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Software Rate e-government software

landon

Member
Messages
20
Points
2
Do any of you who work in the public sector have any experience using e-government software to incorporate their permitting process?

For those in the private sector -- does a government that you work with regularly have e-gov software that is customer friendly?

Our county is shopping for a solution that is web based that can track permitting but can also be accessed by the applicant to check on the status of their applications (the applicant will have a "read only" access of course).

Thanks for any advice.
 

PlannerGirl

Cyburbian Plus
Messages
6,377
Points
29
I worked for Greensboro NC and we hired Keane (i dont think they did a good job) to build a tracking program for us to the tune of just over 800,000 butt load of money but its a fantastic program. We could not find anything out of the box that would do what we as a local gov needed.

Good luck!
 

JNA

Cyburbian Plus
Messages
25,810
Points
61
I going to piggy-back my question along that same line -

Is there software that can help track permits and be tied to subdivision build out?

I had done that by hand :-c , haven't tried simple spreadsheet, want to make the jump.
 

monkeyflower

Cyburbian
Messages
58
Points
4
landon said:
Do any of you who work in the public sector have any experience using e-government software to incorporate their permitting process?

For those in the private sector -- does a government that you work with regularly have e-gov software that is customer friendly?

Our county is shopping for a solution that is web based that can track permitting but can also be accessed by the applicant to check on the status of their applications (the applicant will have a "read only" access of course).

Thanks for any advice.
As a codemonkey turned plannermonkey, I'd like to see more public entities have in-house programming expertise. Not only would it be good for those times when you decide you need x-random-piece-of-software, it would also help you know when consultants are ripping you off ($800k better do a *lot* more than just this...), help you maintain your systems once your overpaid consultants provide them, and help you realize when some activity could be done in a way that's much easier (cheaper) overall, despite requiring some technical expertise to implement. It makes me want to cry when I see how many opportunities local governments miss (or refuse to see) for want (or fear) of technical knowledge.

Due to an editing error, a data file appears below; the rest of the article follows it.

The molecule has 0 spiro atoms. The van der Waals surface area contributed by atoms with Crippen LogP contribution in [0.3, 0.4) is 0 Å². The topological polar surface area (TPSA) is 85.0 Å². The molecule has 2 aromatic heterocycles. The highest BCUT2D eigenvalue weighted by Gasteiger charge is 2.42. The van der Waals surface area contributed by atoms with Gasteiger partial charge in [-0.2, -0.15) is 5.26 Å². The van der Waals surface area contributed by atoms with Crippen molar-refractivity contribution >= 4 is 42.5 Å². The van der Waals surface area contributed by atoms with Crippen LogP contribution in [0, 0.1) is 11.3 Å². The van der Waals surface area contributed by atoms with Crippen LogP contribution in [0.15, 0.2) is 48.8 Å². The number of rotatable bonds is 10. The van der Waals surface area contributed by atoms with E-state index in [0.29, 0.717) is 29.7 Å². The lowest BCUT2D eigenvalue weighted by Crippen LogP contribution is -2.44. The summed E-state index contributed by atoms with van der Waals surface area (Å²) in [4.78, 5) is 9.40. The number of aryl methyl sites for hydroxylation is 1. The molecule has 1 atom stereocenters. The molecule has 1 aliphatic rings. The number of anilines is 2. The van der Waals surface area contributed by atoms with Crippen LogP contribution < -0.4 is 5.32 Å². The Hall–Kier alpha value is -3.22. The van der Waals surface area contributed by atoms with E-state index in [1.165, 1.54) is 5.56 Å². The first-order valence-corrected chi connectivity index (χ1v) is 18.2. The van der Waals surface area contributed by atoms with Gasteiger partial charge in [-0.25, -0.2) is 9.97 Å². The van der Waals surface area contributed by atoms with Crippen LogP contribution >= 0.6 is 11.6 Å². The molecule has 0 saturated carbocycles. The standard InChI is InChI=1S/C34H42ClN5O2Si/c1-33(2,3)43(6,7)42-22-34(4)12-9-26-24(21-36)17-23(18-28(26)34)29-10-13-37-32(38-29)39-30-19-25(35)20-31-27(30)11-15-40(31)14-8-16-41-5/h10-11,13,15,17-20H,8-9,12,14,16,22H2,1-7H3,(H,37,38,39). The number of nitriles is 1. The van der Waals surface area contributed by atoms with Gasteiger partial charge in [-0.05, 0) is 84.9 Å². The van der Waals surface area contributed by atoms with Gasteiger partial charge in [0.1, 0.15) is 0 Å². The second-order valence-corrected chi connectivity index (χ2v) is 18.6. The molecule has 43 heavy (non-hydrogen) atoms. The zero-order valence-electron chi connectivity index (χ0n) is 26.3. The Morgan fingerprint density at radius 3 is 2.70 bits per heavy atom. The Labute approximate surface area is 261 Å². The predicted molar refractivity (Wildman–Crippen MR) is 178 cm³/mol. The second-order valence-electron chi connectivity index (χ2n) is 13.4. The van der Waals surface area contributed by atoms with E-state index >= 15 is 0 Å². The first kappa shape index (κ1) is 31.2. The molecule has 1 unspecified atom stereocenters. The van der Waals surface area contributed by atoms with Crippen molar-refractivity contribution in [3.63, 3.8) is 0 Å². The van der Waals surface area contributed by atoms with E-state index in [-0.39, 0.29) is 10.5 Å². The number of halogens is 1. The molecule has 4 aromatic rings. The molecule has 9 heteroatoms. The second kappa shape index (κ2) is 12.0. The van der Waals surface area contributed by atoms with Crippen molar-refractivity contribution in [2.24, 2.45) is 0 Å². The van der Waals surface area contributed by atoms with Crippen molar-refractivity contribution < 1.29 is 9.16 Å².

Plus, and purely as a bonus, it would make me in high demand.
 

landon

Member
Messages
20
Points
2
Seen a couple of market pitches

We have had a couple of reps. come in and show thier "out of the box" products. The names were accela, and cityview. Ever seen or used these products?

They seemed quite user friendly and adaptable to the particular needs of the government based on code requirements. And the cost was far less than 800K, both of these products were around 30-60K.
 

Rem

Cyburbian
Messages
1,523
Points
23
We are looking at Masterview by Infomaster to provide a front end to our e-business software (Oracle and Geac mainly). The Council with the most advanced application of Masterview is Pittwater Council in Sydney. The Pittwater link will let you have a mosey around what they have done. Start at the "Development Application Register". You can guess a street address or application (DA) number to look at a real example.

The reference to a S.149 Certificate is a pre-purchase certificate that is mandatory in New South Wales - it describes planning controls.

Edit: Here is a link to Infomaster as well. They have a Masterplan product as well that is an inquiry tool for summarising planning controls. It is less an "e-gov" tool due to its specialisation.
 
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